10 New Stocks in 5-Star Territory
Get our take on these mispriced names.
Following is a roundup of stocks that recently jumped to 5 stars. By way of background, we award a stock 5 stars when it trades at a suitably large discount--i.e., a margin of safety--to our fair value estimate. Thus, when a stock hits 5-star territory, we consider it an especially compelling value.
Moat: Narrow | Risk: Avg | Price/Fair Value Ratio: 0.72* | Trailing 1-Year Return: 43.6%
What It Does: CarMax (KMX) sells, finances, and services used and new cars through a chain of retail stores. The company was formed in 1993 as a unit of Circuit City (CC) and was spun off into an independent company in late 2002. Used-car sales account for about four fifths of revenue, while new-car sales, financing, maintenance, and repair services provide the remaining one fifth of sales.
What Gives It an Edge: Morningstar analyst John Novak thinks that CarMax merits a narrow economic moat for a few reasons. CarMax's simple, no-haggle pricing strategy poses challenges for traditional new and used-car dealers who can't easily replicate that model without hurting their existing profits. CarMax's business model also helps it turn inventories more effectively than most traditional dealers, resulting in higher returns on capital. CarMax's nationwide inventory and extensive vehicle pricing databases also give the company an advantage over local and less-sophisticated competitors.
What the Risks Are: Novak believes that CarMax poses average business risk. Because this is a growth stock, the share price could be volatile in the short run. The heavy new-car discounting employed by Detroit's Big Three could hurt CarMax's sales as new cars become less expensive relative to used cars. In addition, a broad economic slowdown could hurt consumer spending and used-car sales. CarMax's success could attract imitators.
What the Market Is Missing: CarMax's stock has stumbled in recent weeks over concerns that high gas prices, a downturn in the housing market, and increasingly leveraged consumers could lead to a slowdown in auto sales. While we agree those factors could dent results in the short term, we think CarMax's long-term prospects remain bright. With about 80 stores, the company has plenty of room to expand in new and existing geographies. In addition, we think CarMax will continue to steal market share from traditional car dealers in the markets where it competes. Finally, CarMax's operating margins should continue to expand as its store base matures and it further leverages its fixed costs.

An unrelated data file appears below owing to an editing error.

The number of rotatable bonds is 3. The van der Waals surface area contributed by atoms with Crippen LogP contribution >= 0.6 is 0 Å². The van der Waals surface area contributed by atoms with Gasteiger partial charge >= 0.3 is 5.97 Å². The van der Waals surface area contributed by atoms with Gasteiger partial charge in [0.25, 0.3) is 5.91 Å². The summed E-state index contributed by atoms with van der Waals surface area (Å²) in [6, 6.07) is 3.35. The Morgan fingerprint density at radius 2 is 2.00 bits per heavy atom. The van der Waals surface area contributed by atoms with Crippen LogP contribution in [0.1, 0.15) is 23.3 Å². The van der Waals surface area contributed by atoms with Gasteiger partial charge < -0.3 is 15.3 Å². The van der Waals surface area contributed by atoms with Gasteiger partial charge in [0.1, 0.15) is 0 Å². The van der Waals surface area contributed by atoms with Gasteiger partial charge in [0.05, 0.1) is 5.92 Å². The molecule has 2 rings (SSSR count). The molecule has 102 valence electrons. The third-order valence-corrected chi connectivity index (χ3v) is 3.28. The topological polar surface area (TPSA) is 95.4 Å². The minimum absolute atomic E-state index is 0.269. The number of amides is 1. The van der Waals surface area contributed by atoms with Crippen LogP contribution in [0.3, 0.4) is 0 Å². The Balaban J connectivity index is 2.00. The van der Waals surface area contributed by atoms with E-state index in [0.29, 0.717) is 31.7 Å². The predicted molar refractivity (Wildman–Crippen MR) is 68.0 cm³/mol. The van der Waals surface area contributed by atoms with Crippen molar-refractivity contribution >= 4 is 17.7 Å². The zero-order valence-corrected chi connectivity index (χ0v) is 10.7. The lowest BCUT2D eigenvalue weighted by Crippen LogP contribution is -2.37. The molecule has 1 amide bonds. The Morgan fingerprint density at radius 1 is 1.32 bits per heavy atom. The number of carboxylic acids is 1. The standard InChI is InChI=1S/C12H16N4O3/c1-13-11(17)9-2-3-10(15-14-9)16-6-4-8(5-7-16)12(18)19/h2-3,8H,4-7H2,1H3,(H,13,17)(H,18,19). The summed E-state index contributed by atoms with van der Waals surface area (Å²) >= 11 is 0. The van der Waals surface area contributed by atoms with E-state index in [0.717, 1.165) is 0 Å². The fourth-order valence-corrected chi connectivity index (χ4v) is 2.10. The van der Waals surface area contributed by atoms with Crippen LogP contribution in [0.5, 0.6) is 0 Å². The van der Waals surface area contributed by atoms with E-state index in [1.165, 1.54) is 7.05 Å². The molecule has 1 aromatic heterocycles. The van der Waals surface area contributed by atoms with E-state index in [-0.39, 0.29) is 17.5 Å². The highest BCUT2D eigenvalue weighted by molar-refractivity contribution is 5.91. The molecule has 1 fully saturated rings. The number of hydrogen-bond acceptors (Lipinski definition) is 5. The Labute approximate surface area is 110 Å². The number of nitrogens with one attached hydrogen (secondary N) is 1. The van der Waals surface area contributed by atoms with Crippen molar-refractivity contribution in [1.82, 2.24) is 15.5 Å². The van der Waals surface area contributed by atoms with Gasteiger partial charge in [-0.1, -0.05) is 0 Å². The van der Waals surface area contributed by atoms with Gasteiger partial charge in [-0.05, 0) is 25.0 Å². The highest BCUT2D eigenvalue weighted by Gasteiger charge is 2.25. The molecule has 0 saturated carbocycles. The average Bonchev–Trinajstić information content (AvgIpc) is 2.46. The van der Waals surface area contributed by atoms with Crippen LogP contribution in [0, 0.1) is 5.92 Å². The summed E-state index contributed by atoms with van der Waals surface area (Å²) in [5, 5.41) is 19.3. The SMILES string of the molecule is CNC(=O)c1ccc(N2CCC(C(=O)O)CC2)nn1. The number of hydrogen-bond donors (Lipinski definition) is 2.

Great Plains Energy
Moat: Narrow | Risk: Below Avg | Price/Fair Value Ratio: 0.81* | Trailing 1-Year Return: 21.0%
What It Does: Great Plains Energy (GXP) is a holding company for a regulated utility and a wholesale energy supply company. Kansas City Power & Light generates, transmits, and distributes electricity to 490,000 customers in Missouri and Kansas. Acquiring Aquila's electric assets will add some 300,000 customers in Missouri. Strategic Energy purchases and manages electricity for large commercial and industrial clients in nine states where customers are allowed to choose their energy supplier.
What Gives It an Edge: As a natural monopoly, KCP&L--the integrated utility that supplies virtually all of Great Plains' earnings--generates steady, regulated returns. KCP&L's moat is further widened, in Morningstar analyst Ryan McLean's opinion, by its low-cost fleet of coal and nuclear generation assets. A low-cost structure helps keep electricity bills in check and, in turn, regulators happy. Excess capacity, meanwhile, can be sold profitably into the wholesale market. Great Plains' competitive advantages can be plainly seen in its returns on invested capital, which have generally exceeded the firm's cost of capital--an achievement not always seen across our utilities universe. McLean thinks Great Plains' upcoming acquisition of Aquila's electric assets will further strengthen its competitive position. Because these assets lie in an adjacent concession area, McLean believes Great Plains should be able to integrate them more effectively than any other purchaser could have.